During the American Civil War, Confederate irregulars, known as Bushwhackers, operated in all theaters. Striking sometimes behind Union lines, they destroyed supplies, railroad hubs, and other strategic targets in lightning raids that struck terror into their opponents. Some, on the other hand, were little more than roving snipers or assassins, killing Union-sympathizing civilians as well as soldiers, and sometimes using the cover of the war to settle grievances.
The Bushwhackers: Fighting for and Against the Confederate Guerrilla in the American Civil War is an introductory history of these controversial fighters, using primary sources on both sides to explain who they were and why they fought the way they did. Some of the accounts, such as the history of John McCorkle, a soldier who served as a scout for William Quantrill along the Missouri-Kansas border, or the final entry which gives a history of the Younger brothers, two among those who, after the war took to banditry, seem to romanticize these vicious fighters. On the other hand, accounts of some who were on the receiving end of the bushwhackers’ attentions, show that they could also be completely ruthless.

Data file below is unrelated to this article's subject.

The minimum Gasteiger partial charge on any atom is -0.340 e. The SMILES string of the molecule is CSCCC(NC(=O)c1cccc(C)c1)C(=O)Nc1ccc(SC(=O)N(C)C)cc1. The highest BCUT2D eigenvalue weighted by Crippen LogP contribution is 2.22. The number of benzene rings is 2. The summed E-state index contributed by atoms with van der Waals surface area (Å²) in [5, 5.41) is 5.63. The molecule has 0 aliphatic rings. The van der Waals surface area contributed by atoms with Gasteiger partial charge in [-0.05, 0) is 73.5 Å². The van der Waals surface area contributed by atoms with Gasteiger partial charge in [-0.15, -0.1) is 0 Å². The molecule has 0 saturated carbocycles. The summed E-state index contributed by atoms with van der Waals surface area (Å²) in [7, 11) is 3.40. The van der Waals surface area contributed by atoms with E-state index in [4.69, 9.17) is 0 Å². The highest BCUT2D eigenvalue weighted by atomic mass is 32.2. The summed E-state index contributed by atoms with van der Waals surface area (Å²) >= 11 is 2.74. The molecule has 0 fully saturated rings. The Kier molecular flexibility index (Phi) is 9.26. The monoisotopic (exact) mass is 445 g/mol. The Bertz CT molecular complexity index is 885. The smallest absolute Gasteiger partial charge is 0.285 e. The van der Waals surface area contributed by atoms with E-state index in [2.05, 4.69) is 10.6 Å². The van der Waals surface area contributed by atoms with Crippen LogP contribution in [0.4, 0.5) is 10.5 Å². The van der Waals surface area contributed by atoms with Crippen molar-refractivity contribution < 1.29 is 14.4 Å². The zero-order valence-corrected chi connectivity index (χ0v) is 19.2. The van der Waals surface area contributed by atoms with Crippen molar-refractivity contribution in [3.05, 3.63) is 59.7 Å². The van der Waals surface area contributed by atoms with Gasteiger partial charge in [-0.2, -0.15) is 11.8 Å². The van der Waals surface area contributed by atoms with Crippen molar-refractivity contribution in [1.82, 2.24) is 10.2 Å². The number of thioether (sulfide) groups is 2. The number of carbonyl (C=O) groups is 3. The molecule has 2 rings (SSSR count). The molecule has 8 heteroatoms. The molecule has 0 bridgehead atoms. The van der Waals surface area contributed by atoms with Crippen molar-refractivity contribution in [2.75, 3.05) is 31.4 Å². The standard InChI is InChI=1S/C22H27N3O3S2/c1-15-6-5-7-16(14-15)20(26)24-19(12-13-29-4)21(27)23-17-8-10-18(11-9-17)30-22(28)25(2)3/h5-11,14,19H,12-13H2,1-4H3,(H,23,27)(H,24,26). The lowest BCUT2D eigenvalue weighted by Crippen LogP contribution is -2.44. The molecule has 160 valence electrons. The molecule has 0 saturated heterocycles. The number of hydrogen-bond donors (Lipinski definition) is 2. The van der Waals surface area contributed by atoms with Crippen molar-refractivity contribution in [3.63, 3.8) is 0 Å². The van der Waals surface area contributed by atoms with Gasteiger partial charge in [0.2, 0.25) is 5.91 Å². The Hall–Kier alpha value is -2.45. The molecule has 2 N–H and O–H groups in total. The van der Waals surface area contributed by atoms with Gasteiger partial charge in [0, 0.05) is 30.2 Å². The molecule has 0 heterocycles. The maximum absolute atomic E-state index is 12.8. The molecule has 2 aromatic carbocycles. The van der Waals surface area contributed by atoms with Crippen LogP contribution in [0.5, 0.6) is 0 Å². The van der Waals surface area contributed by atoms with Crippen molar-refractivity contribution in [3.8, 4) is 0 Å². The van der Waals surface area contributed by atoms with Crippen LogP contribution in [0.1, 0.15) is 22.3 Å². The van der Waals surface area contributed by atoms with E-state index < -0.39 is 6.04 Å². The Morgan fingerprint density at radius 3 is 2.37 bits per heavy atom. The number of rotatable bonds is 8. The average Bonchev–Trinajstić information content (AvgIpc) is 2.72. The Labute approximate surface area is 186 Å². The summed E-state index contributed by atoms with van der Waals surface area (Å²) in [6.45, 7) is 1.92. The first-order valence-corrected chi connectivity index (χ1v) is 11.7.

Wherever your sympathies lie on the issue, this is a valuable volume to read, for it lays bare the horrors of the war of brother against brother in the words of participants like no other history book in my memory has done. Think of them as romantic behind-the-lines heroes or bloodthirsty killers, but these men were an integral part of the Civil War, and in many ways, they not only changed the nature of modern warfare, but put an indelible stamp on the American character.
I received a free copy of this book. I give it four stars.